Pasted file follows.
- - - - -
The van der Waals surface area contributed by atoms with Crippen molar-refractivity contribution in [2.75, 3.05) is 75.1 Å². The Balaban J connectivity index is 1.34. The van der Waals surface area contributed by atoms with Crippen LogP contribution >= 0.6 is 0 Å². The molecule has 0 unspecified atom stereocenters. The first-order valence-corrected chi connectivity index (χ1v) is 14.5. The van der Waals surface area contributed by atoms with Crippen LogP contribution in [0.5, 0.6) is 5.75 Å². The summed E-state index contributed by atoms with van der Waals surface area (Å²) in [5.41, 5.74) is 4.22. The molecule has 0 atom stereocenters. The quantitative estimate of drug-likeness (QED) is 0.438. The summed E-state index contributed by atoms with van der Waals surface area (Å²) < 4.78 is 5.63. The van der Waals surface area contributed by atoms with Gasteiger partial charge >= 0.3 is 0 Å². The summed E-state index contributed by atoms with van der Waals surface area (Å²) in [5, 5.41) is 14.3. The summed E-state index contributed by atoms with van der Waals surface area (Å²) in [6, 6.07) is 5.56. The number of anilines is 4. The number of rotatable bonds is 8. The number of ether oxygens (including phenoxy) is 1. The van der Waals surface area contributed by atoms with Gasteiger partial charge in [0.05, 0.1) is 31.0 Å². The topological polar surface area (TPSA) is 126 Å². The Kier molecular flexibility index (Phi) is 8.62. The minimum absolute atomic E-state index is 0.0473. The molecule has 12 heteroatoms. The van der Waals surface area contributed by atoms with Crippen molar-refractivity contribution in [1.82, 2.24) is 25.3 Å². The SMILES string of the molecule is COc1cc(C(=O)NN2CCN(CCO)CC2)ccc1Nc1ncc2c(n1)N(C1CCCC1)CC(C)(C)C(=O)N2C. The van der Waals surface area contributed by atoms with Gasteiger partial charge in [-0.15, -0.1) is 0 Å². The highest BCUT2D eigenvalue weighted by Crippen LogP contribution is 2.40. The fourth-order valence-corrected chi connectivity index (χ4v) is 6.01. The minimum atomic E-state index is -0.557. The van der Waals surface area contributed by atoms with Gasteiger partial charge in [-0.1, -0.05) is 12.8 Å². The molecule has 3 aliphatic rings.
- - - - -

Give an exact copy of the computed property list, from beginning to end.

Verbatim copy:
The van der Waals surface area contributed by atoms with Crippen molar-refractivity contribution in [2.75, 3.05) is 75.1 Å². The Balaban J connectivity index is 1.34. The van der Waals surface area contributed by atoms with Crippen LogP contribution >= 0.6 is 0 Å². The molecule has 0 unspecified atom stereocenters. The first-order valence-corrected chi connectivity index (χ1v) is 14.5. The van der Waals surface area contributed by atoms with Crippen LogP contribution in [0.5, 0.6) is 5.75 Å². The summed E-state index contributed by atoms with van der Waals surface area (Å²) in [5.41, 5.74) is 4.22. The molecule has 0 atom stereocenters. The quantitative estimate of drug-likeness (QED) is 0.438. The summed E-state index contributed by atoms with van der Waals surface area (Å²) < 4.78 is 5.63. The van der Waals surface area contributed by atoms with Gasteiger partial charge >= 0.3 is 0 Å². The summed E-state index contributed by atoms with van der Waals surface area (Å²) in [5, 5.41) is 14.3. The summed E-state index contributed by atoms with van der Waals surface area (Å²) in [6, 6.07) is 5.56. The number of anilines is 4. The number of rotatable bonds is 8. The number of ether oxygens (including phenoxy) is 1. The van der Waals surface area contributed by atoms with Gasteiger partial charge in [0.05, 0.1) is 31.0 Å². The topological polar surface area (TPSA) is 126 Å². The Kier molecular flexibility index (Phi) is 8.62. The minimum absolute atomic E-state index is 0.0473. The molecule has 12 heteroatoms. The van der Waals surface area contributed by atoms with Crippen molar-refractivity contribution in [1.82, 2.24) is 25.3 Å². The SMILES string of the molecule is COc1cc(C(=O)NN2CCN(CCO)CC2)ccc1Nc1ncc2c(n1)N(C1CCCC1)CC(C)(C)C(=O)N2C. The van der Waals surface area contributed by atoms with Gasteiger partial charge in [-0.15, -0.1) is 0 Å². The highest BCUT2D eigenvalue weighted by Crippen LogP contribution is 2.40. The fourth-order valence-corrected chi connectivity index (χ4v) is 6.01. The minimum atomic E-state index is -0.557. The van der Waals surface area contributed by atoms with Gasteiger partial charge in [-0.1, -0.05) is 12.8 Å². The molecule has 3 aliphatic rings.